The antipsychotic effects of cannabidiol, a cannabis extract, are a little less mysterious now that functional magnetic resonance imaging (fMRI) has been used to reveal exactly where cannabidiol exerts its effects in the brain. Cannabidiol, scientists based at King’s College London report, modulates activation in the striatum, the medial cortex, and the midbrain—three regions known to be involved in psychosis.
The findings reinforce what scientists already suspected: cannabidiol seems to act via mechanisms distinct from those associated with conventional antipsychotic drugs. Because cannabidiol works differently, and because it appears to be safe and well tolerated, the King’s College London scientists are optimistic that cannabidiol may progress to the clinic, where it could bring relief to patients at high risk of developing psychosis.
“The mainstay of current treatment for people with psychosis are drugs that were first discovered in the 1950s and unfortunately do not work for everyone,” says Sagnik Bhattacharyya, M.D., Ph.D., a researcher at the Institute of Psychiatry, Psychology, and Neuroscience (IoPPN), Kings College London. “Our results have started unravelling the brain mechanisms of a new drug that works in a completely different way to traditional anti-psychotics.”
Details of the study appeared in JAMA Psychiatry, in an article titled, “Effect of Cannabidiol on Medial Temporal, Midbrain, and Striatal Dysfunction in People at Clinical High Risk of Psychosis: A Randomized Clinical Trial.” The article describes how the researchers studied a group of 33 young people who had not yet been diagnosed with psychosis but who were experiencing distressing psychotic symptoms, along with 19 healthy controls. A single dose of cannabidiol was given to 16 participants while the other 17 received a placebo.
All participants were studied in an MRI scanner while performing a memory task which engages three regions of the brain known to be involved in psychosis.
As expected, the brain activity in the participants at risk of psychosis was abnormal compared to the healthy participants. However, among those who had cannabidiol, the abnormal brain activity was less severe than for those who received a placebo, suggesting cannabidiol can help re-adjust brain activity to normal levels.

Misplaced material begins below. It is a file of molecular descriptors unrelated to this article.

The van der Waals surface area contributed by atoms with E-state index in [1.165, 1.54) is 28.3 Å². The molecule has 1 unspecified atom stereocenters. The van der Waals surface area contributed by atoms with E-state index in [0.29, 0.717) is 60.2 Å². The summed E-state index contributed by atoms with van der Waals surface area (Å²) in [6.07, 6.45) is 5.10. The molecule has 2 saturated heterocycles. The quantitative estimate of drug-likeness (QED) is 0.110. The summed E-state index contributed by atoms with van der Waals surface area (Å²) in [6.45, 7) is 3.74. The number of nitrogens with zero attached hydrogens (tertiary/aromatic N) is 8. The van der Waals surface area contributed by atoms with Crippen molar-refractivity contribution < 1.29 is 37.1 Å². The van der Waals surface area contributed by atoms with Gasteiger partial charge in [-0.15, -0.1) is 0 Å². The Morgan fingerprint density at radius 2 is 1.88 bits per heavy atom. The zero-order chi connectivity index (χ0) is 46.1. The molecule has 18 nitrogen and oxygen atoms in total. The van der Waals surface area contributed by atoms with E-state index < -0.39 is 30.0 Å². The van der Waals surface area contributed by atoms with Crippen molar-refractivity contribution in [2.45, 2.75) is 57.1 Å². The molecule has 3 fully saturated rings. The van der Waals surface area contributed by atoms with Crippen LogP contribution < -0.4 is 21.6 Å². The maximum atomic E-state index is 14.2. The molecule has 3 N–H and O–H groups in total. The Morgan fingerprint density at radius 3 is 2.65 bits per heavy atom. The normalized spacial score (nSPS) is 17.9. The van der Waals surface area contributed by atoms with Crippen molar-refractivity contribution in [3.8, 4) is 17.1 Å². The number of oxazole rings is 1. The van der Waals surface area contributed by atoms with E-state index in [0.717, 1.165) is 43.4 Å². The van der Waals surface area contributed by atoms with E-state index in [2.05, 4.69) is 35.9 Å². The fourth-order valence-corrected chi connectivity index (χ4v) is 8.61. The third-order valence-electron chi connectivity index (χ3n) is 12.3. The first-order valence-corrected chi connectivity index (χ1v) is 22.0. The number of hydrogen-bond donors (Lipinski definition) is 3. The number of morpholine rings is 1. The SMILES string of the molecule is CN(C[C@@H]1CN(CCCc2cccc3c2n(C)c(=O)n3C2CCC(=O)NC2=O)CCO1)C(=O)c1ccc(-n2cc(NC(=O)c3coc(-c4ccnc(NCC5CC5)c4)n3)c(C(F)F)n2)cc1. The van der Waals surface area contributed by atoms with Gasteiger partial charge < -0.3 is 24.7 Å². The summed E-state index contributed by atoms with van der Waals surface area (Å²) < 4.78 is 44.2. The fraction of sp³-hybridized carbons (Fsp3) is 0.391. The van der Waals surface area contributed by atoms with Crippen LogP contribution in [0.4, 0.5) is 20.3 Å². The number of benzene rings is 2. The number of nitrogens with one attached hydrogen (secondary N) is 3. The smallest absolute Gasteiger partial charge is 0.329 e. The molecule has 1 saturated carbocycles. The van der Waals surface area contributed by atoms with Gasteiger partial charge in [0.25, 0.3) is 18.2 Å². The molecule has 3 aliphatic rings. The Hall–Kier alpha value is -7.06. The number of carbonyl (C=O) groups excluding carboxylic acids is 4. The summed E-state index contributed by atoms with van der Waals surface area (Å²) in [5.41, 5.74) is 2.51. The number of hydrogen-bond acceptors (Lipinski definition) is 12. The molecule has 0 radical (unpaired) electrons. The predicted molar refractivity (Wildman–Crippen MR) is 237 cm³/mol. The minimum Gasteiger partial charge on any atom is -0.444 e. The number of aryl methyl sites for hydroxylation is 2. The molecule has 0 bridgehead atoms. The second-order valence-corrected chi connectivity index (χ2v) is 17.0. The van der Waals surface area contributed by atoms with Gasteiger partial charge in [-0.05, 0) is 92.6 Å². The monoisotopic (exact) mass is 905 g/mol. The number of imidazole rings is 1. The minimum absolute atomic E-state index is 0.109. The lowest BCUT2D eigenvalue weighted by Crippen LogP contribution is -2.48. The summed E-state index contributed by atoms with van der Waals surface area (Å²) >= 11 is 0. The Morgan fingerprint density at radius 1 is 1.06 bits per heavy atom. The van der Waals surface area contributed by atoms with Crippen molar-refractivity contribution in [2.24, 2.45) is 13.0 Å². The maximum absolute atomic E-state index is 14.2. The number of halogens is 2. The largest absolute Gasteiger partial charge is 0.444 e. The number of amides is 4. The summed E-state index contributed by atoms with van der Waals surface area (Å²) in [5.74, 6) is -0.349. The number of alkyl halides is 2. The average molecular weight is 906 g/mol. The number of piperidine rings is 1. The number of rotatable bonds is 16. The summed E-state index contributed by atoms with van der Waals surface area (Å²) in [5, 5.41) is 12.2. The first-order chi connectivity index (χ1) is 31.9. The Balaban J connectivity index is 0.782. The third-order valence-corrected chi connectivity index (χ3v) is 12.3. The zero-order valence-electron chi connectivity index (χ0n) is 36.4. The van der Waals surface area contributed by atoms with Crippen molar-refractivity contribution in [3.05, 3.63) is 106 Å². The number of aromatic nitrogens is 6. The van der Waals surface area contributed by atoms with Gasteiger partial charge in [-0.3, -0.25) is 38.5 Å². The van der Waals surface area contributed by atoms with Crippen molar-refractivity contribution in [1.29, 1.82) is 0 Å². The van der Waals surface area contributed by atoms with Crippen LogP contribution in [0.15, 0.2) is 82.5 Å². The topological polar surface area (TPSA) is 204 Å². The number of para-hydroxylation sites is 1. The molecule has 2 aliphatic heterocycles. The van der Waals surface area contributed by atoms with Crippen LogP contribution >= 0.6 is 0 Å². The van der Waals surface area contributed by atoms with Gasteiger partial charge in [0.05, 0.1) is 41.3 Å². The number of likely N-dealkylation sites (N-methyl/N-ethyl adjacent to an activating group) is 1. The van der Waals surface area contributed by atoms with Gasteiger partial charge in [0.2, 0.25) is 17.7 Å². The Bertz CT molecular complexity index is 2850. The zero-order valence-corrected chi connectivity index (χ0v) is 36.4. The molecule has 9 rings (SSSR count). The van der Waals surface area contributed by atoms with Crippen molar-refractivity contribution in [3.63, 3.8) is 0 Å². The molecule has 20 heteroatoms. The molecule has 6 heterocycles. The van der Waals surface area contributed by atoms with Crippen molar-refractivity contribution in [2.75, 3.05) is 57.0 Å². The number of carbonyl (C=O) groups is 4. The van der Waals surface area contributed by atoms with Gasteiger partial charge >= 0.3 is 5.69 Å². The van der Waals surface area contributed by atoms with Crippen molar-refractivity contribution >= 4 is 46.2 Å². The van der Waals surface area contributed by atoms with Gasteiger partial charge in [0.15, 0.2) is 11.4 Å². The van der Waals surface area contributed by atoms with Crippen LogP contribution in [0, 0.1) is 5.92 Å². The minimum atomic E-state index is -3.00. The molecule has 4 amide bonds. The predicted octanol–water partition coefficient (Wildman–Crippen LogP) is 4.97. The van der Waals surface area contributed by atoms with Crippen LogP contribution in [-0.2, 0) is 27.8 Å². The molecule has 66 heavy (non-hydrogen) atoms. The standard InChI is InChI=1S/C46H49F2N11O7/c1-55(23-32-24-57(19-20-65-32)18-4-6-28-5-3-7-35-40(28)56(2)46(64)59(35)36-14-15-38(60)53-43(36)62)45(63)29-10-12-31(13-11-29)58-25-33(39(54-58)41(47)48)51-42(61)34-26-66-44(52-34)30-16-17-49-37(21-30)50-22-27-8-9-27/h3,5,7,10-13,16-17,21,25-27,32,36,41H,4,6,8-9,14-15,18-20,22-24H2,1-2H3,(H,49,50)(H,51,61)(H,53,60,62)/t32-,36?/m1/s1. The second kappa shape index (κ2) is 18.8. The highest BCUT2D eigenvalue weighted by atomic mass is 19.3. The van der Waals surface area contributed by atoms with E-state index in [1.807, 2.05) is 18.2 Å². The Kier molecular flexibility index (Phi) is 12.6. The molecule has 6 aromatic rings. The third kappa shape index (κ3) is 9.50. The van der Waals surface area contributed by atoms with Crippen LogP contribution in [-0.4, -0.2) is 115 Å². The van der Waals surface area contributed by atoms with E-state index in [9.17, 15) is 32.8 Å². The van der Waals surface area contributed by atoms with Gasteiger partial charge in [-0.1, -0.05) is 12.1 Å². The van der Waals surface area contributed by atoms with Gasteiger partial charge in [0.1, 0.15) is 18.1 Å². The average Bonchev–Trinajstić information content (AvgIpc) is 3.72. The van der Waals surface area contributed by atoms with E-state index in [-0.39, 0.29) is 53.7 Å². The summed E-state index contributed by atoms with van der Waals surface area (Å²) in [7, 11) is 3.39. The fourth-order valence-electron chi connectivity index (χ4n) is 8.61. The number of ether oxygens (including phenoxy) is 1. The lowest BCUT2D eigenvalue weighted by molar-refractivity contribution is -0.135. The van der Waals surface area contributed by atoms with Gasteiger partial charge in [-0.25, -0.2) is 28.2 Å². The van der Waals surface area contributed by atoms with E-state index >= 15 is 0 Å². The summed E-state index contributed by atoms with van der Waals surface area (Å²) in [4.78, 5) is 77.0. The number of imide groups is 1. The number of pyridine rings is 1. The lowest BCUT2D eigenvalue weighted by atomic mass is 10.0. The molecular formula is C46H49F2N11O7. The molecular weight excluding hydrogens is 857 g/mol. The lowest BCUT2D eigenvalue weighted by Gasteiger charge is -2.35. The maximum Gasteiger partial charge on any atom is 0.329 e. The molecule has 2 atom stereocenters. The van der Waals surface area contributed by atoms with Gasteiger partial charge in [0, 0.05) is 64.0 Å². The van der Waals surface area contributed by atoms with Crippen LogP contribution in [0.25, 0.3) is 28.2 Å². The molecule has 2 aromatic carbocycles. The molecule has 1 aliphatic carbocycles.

“Cannabidiol may partially normalize alterations in parahippocampal, striatal, and midbrain function associated with the clinical high-risk state,” the article’s authors wrote. “As these regions are critical to the pathophysiology of psychosis, the influence of cannabidiol at these sites could underlie its therapeutic effects on psychotic symptoms.”
Intriguingly, previous research from King's College London shows cannabidiol appears to work in opposition to tetrahydrocannabinol (THC), the ingredient in cannabis responsible for getting users high, and which has been strongly linked to the development of psychosis. THC can be thought of as mimicking some of the effects of psychosis, while cannabidiol has broadly opposite neurological and behavioral effects.
“There is an urgent need for a safe treatment for young people at risk of psychosis,” emphasizes Dr. Bhattacharyya. “One of the main advantages of cannabidiol is that it is safe and seems to be very well tolerated, making it in some ways an ideal treatment.
“The mainstay of current treatment for people with psychosis are drugs that were first discovered in the 1950s and unfortunately do not work for everyone. Our results have started unraveling the brain mechanisms of a new drug that works in a completely different way to traditional antipsychotics.”
Dr. Bhattacharyya and colleagues at IoPPN are now launching the first large-scale, multicenter trial to investigate whether cannabidiol can be used to treat young people at high risk of developing psychosis. “If successful,” Dr. Bhattacharyya notes, “this trial will provide definitive proof of cannabidiol's role as an antipsychotic treatment and pave the way for use in the clinic.”